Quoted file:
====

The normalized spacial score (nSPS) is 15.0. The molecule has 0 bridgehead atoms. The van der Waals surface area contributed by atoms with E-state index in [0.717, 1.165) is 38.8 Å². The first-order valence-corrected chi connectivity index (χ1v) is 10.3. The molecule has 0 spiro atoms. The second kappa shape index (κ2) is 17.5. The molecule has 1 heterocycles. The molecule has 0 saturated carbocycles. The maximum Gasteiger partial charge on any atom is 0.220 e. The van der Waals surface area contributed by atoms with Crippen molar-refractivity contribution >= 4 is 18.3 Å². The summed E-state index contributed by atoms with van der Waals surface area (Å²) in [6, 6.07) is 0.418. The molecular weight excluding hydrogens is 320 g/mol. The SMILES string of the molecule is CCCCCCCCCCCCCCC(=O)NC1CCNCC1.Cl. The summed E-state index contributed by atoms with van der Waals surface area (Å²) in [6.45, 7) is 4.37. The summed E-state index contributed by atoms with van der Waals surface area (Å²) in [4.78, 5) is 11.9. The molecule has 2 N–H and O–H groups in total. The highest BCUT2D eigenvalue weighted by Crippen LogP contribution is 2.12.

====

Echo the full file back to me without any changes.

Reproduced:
The normalized spacial score (nSPS) is 15.0. The molecule has 0 bridgehead atoms. The van der Waals surface area contributed by atoms with E-state index in [0.717, 1.165) is 38.8 Å². The first-order valence-corrected chi connectivity index (χ1v) is 10.3. The molecule has 0 spiro atoms. The second kappa shape index (κ2) is 17.5. The molecule has 1 heterocycles. The molecule has 0 saturated carbocycles. The maximum Gasteiger partial charge on any atom is 0.220 e. The van der Waals surface area contributed by atoms with Crippen molar-refractivity contribution >= 4 is 18.3 Å². The summed E-state index contributed by atoms with van der Waals surface area (Å²) in [6, 6.07) is 0.418. The molecular weight excluding hydrogens is 320 g/mol. The SMILES string of the molecule is CCCCCCCCCCCCCCC(=O)NC1CCNCC1.Cl. The summed E-state index contributed by atoms with van der Waals surface area (Å²) in [6.45, 7) is 4.37. The summed E-state index contributed by atoms with van der Waals surface area (Å²) in [4.78, 5) is 11.9. The molecule has 2 N–H and O–H groups in total. The highest BCUT2D eigenvalue weighted by Crippen LogP contribution is 2.12.